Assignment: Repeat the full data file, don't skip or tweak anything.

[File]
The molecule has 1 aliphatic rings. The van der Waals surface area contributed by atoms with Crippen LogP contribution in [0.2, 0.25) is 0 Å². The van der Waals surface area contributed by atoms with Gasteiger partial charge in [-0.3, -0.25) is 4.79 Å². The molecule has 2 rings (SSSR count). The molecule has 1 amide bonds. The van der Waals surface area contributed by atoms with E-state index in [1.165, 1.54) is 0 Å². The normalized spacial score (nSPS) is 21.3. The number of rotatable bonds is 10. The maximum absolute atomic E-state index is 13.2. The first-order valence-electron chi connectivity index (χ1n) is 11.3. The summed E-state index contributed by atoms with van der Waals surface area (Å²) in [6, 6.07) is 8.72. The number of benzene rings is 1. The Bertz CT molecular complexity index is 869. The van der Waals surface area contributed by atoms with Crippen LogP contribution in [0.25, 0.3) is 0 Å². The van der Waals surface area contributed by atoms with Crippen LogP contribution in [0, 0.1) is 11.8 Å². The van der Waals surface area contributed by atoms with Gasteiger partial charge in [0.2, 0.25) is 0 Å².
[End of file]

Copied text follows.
The molecule has 1 aliphatic rings. The van der Waals surface area contributed by atoms with Crippen LogP contribution in [0.2, 0.25) is 0 Å². The van der Waals surface area contributed by atoms with Gasteiger partial charge in [-0.3, -0.25) is 4.79 Å². The molecule has 2 rings (SSSR count). The molecule has 1 amide bonds. The van der Waals surface area contributed by atoms with E-state index in [1.165, 1.54) is 0 Å². The normalized spacial score (nSPS) is 21.3. The number of rotatable bonds is 10. The maximum absolute atomic E-state index is 13.2. The first-order valence-electron chi connectivity index (χ1n) is 11.3. The summed E-state index contributed by atoms with van der Waals surface area (Å²) in [6, 6.07) is 8.72. The number of benzene rings is 1. The Bertz CT molecular complexity index is 869. The van der Waals surface area contributed by atoms with Crippen LogP contribution in [0.25, 0.3) is 0 Å². The van der Waals surface area contributed by atoms with Crippen LogP contribution in [0, 0.1) is 11.8 Å². The van der Waals surface area contributed by atoms with Gasteiger partial charge in [0.2, 0.25) is 0 Å².